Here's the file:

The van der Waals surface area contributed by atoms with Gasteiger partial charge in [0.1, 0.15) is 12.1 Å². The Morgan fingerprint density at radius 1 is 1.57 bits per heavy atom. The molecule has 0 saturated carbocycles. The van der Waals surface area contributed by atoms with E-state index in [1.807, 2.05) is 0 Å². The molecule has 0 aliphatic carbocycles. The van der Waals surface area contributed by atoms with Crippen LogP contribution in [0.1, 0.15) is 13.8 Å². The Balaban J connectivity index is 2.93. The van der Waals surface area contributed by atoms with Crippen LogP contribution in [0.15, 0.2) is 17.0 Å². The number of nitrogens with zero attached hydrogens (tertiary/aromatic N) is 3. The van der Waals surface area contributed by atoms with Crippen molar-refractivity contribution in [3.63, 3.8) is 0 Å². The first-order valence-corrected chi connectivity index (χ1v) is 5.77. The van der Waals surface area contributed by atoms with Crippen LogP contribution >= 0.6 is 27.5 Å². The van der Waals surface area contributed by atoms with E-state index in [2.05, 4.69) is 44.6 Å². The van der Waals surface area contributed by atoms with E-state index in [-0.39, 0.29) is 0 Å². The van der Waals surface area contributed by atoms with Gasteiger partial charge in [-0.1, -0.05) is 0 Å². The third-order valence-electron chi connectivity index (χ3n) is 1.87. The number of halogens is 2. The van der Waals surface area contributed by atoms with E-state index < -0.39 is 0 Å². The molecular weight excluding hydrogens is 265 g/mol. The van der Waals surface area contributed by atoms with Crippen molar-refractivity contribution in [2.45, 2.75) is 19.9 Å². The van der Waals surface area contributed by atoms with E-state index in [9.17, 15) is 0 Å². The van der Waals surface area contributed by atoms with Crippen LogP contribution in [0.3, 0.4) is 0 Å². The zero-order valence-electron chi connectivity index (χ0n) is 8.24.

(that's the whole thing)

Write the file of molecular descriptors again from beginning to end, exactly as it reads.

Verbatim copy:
The van der Waals surface area contributed by atoms with Gasteiger partial charge in [0.1, 0.15) is 12.1 Å². The Morgan fingerprint density at radius 1 is 1.57 bits per heavy atom. The molecule has 0 saturated carbocycles. The van der Waals surface area contributed by atoms with E-state index in [1.807, 2.05) is 0 Å². The molecule has 0 aliphatic carbocycles. The van der Waals surface area contributed by atoms with Crippen LogP contribution in [0.1, 0.15) is 13.8 Å². The Balaban J connectivity index is 2.93. The van der Waals surface area contributed by atoms with Crippen LogP contribution in [0.15, 0.2) is 17.0 Å². The number of nitrogens with zero attached hydrogens (tertiary/aromatic N) is 3. The van der Waals surface area contributed by atoms with Crippen molar-refractivity contribution in [3.63, 3.8) is 0 Å². The first-order valence-corrected chi connectivity index (χ1v) is 5.77. The van der Waals surface area contributed by atoms with Crippen LogP contribution >= 0.6 is 27.5 Å². The van der Waals surface area contributed by atoms with E-state index in [2.05, 4.69) is 44.6 Å². The van der Waals surface area contributed by atoms with E-state index in [-0.39, 0.29) is 0 Å². The van der Waals surface area contributed by atoms with Gasteiger partial charge in [-0.1, -0.05) is 0 Å². The third-order valence-electron chi connectivity index (χ3n) is 1.87. The number of halogens is 2. The van der Waals surface area contributed by atoms with E-state index < -0.39 is 0 Å². The molecular weight excluding hydrogens is 265 g/mol. The van der Waals surface area contributed by atoms with Crippen molar-refractivity contribution in [2.45, 2.75) is 19.9 Å². The van der Waals surface area contributed by atoms with E-state index in [9.17, 15) is 0 Å². The van der Waals surface area contributed by atoms with Crippen LogP contribution in [0.3, 0.4) is 0 Å². The zero-order valence-electron chi connectivity index (χ0n) is 8.24.